Office of Student Learning & Partnerships
To determine the number of additional ADMr, the severity and spending points are totaled and rounded to the nearest whole number. This score is used as a weight and referenced as “total factor” on the 11% spreadsheet. It is multiplied by the number of special education students in excess of 11% of the district’s population. This product (factor X #students over 11%) is close to the number of additional weights assigned to a district, but one final adjustment must be calculated.
The 11% committee was aware that the percent of districts exceeding 11% was continually increasing. Over 85% of districts exceeded 11% in the calculation of special education students for the year 2004-2005. In an effort to control the effect of this increase on the State School Fund2 (SFF) the committee created a cap on the 11% cap waiver. This process set the maximum proportion of the amount available for waivers, based on previous years' data. It allowed for an increase in the amount the waivers could generate, but kept the amount of increase a consistent proportion (based on the projected amount if all special education students over 11% were fully funded in eligible districts). This allowed ODE’s School Finance to reasonably estimate within the SSF the numbers of waivers and the amount that would be annually adjusted via these waivers. It is important to note, that while this process provides a better statewide estimate on the effect of the 11% process it does nothing to account for the wide degree of variance that can exist year to year at any district. For example, in any two consecutive years a district may significantly increase or decrease its special education spending and it may have more or fewer special education students with varying proportions of primary disabilities. Any of these shifts would account for a change in the number of additional ADMr a district would generate via the 11% cap waiver process.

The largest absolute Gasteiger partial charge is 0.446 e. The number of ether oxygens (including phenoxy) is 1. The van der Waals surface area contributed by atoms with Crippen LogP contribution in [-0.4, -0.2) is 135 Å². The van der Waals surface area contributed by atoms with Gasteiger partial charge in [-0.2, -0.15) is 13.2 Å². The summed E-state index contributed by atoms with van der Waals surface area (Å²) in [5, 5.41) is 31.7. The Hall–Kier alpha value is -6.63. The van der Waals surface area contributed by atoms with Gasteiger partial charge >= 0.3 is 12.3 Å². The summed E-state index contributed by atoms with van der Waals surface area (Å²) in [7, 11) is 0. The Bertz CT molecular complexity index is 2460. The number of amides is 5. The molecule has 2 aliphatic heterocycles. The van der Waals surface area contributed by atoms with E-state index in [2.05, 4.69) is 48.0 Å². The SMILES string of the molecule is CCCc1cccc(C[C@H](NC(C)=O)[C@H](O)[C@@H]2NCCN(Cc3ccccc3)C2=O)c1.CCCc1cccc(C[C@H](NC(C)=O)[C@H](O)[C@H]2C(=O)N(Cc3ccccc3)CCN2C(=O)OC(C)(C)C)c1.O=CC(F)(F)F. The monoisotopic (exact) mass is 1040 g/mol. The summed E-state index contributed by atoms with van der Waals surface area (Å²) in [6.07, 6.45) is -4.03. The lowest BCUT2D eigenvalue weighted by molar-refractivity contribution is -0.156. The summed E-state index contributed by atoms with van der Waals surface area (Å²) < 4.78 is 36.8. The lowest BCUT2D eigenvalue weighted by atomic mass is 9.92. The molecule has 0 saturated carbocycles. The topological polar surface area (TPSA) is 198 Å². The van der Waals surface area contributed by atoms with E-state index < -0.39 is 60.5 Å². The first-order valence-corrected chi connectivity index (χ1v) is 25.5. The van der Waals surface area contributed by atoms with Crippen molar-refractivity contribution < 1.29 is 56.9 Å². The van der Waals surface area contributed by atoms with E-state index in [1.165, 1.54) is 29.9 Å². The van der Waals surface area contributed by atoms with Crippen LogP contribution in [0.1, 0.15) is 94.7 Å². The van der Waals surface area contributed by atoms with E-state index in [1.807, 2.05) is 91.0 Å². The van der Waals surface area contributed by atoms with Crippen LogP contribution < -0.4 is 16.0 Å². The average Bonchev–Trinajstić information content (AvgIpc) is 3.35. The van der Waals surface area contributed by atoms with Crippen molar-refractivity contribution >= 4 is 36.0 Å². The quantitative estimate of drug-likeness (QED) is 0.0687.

At the end of this complex process an eligible district’s additional ADMr is calculated and sent to ODE School Finance to adjust for the previous year. Depending on other SSF calculation factors, the effect of additional 11% waiver ADMr may not be seen on the final adjustment. This is most likely to occur in districts with declining enrollment. Instead, the district’s ADMr is increased which will be beneficial in next year’s SSF when the SSF adjusts for the district’s higher ADMr.
In closing, the 11% Cap Waiver Process is complex. It has greatly benefited from the improved accuracy of district and ESD fiscal data. This summary is provided to clarify the many questions that arise each year, and to present a transparent process for the reader.
HIGH COST DISABILITIES
2 The funds that flow through the 11% Cap Waiver Process come directly from the State School Fund. There are no additional monies for the 11% waivers. When 11% awards are made, the money is taken from the school fund, in effect reducing the amount available for each ADMr for all students in the state. In reality, the 11% redistributes a less significant portion of funds than might be otherwise assumed.